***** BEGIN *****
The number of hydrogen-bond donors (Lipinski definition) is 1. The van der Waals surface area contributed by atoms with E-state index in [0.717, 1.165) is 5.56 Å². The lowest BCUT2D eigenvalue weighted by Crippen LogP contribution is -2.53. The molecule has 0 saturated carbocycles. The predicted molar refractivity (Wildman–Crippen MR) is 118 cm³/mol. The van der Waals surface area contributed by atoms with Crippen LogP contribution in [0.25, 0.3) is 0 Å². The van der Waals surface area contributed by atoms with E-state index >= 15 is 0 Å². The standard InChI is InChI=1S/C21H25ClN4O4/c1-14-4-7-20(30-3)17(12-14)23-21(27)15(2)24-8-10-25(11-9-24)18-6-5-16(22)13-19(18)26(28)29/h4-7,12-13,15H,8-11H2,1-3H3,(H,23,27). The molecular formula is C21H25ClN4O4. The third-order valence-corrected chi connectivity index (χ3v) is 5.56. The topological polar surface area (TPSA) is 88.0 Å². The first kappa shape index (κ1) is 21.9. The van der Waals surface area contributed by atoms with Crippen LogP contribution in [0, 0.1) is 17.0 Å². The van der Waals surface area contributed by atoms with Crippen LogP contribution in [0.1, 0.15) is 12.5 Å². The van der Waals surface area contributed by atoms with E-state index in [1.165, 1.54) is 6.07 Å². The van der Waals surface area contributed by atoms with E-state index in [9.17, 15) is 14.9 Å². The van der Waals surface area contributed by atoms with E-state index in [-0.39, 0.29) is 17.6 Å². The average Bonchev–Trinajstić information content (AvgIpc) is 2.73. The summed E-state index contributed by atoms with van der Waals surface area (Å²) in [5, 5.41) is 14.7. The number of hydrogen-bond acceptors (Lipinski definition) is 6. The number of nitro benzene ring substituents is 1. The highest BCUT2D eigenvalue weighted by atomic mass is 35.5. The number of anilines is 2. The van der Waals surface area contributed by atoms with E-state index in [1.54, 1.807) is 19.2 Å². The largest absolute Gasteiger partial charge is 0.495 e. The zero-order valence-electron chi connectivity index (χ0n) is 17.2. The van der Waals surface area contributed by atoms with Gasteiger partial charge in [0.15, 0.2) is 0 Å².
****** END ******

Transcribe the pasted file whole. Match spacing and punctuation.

The number of hydrogen-bond donors (Lipinski definition) is 1. The van der Waals surface area contributed by atoms with E-state index in [0.717, 1.165) is 5.56 Å². The lowest BCUT2D eigenvalue weighted by Crippen LogP contribution is -2.53. The molecule has 0 saturated carbocycles. The predicted molar refractivity (Wildman–Crippen MR) is 118 cm³/mol. The van der Waals surface area contributed by atoms with Crippen LogP contribution in [0.25, 0.3) is 0 Å². The van der Waals surface area contributed by atoms with E-state index >= 15 is 0 Å². The standard InChI is InChI=1S/C21H25ClN4O4/c1-14-4-7-20(30-3)17(12-14)23-21(27)15(2)24-8-10-25(11-9-24)18-6-5-16(22)13-19(18)26(28)29/h4-7,12-13,15H,8-11H2,1-3H3,(H,23,27). The molecular formula is C21H25ClN4O4. The third-order valence-corrected chi connectivity index (χ3v) is 5.56. The topological polar surface area (TPSA) is 88.0 Å². The first kappa shape index (κ1) is 21.9. The van der Waals surface area contributed by atoms with Crippen LogP contribution in [0, 0.1) is 17.0 Å². The van der Waals surface area contributed by atoms with Crippen LogP contribution in [0.1, 0.15) is 12.5 Å². The van der Waals surface area contributed by atoms with E-state index in [1.165, 1.54) is 6.07 Å². The van der Waals surface area contributed by atoms with E-state index in [9.17, 15) is 14.9 Å². The van der Waals surface area contributed by atoms with E-state index in [-0.39, 0.29) is 17.6 Å². The average Bonchev–Trinajstić information content (AvgIpc) is 2.73. The summed E-state index contributed by atoms with van der Waals surface area (Å²) in [5, 5.41) is 14.7. The number of hydrogen-bond acceptors (Lipinski definition) is 6. The number of nitro benzene ring substituents is 1. The highest BCUT2D eigenvalue weighted by atomic mass is 35.5. The number of anilines is 2. The van der Waals surface area contributed by atoms with E-state index in [1.54, 1.807) is 19.2 Å². The largest absolute Gasteiger partial charge is 0.495 e. The zero-order valence-electron chi connectivity index (χ0n) is 17.2. The van der Waals surface area contributed by atoms with Gasteiger partial charge in [0.15, 0.2) is 0 Å².